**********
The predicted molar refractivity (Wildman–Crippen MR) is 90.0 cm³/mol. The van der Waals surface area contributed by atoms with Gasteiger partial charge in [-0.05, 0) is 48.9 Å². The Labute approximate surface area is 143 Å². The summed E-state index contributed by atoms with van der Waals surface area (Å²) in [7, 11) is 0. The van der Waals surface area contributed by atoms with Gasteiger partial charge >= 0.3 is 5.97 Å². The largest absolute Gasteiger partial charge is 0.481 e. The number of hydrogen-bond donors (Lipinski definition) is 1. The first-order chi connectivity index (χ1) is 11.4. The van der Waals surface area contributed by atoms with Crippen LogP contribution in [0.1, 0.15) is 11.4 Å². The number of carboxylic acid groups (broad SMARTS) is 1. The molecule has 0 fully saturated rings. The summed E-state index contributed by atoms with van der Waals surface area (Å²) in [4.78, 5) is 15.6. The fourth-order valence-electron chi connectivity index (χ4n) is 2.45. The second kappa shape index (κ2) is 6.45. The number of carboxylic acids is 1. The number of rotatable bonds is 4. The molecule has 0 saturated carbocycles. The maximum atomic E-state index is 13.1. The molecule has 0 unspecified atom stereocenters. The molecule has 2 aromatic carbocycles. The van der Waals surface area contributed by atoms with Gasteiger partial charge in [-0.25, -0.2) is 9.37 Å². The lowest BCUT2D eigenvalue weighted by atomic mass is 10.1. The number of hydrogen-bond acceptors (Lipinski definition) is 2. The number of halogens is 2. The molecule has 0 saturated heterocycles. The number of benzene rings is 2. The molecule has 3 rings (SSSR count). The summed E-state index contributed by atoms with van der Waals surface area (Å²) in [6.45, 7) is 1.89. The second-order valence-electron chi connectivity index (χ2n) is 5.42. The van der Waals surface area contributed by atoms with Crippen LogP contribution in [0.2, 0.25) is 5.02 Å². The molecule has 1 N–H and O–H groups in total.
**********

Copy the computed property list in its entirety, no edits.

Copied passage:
The predicted molar refractivity (Wildman–Crippen MR) is 90.0 cm³/mol. The van der Waals surface area contributed by atoms with Gasteiger partial charge in [-0.05, 0) is 48.9 Å². The Labute approximate surface area is 143 Å². The summed E-state index contributed by atoms with van der Waals surface area (Å²) in [7, 11) is 0. The van der Waals surface area contributed by atoms with Gasteiger partial charge >= 0.3 is 5.97 Å². The largest absolute Gasteiger partial charge is 0.481 e. The number of hydrogen-bond donors (Lipinski definition) is 1. The first-order chi connectivity index (χ1) is 11.4. The van der Waals surface area contributed by atoms with Crippen LogP contribution in [0.1, 0.15) is 11.4 Å². The number of carboxylic acid groups (broad SMARTS) is 1. The molecule has 0 fully saturated rings. The summed E-state index contributed by atoms with van der Waals surface area (Å²) in [4.78, 5) is 15.6. The fourth-order valence-electron chi connectivity index (χ4n) is 2.45. The second kappa shape index (κ2) is 6.45. The number of carboxylic acids is 1. The number of rotatable bonds is 4. The molecule has 0 saturated carbocycles. The maximum atomic E-state index is 13.1. The molecule has 0 unspecified atom stereocenters. The molecule has 2 aromatic carbocycles. The van der Waals surface area contributed by atoms with Gasteiger partial charge in [-0.25, -0.2) is 9.37 Å². The lowest BCUT2D eigenvalue weighted by atomic mass is 10.1. The number of hydrogen-bond acceptors (Lipinski definition) is 2. The number of halogens is 2. The molecule has 0 saturated heterocycles. The number of benzene rings is 2. The molecule has 3 rings (SSSR count). The summed E-state index contributed by atoms with van der Waals surface area (Å²) in [6.45, 7) is 1.89. The second-order valence-electron chi connectivity index (χ2n) is 5.42. The van der Waals surface area contributed by atoms with Crippen LogP contribution in [0.2, 0.25) is 5.02 Å². The molecule has 1 N–H and O–H groups in total.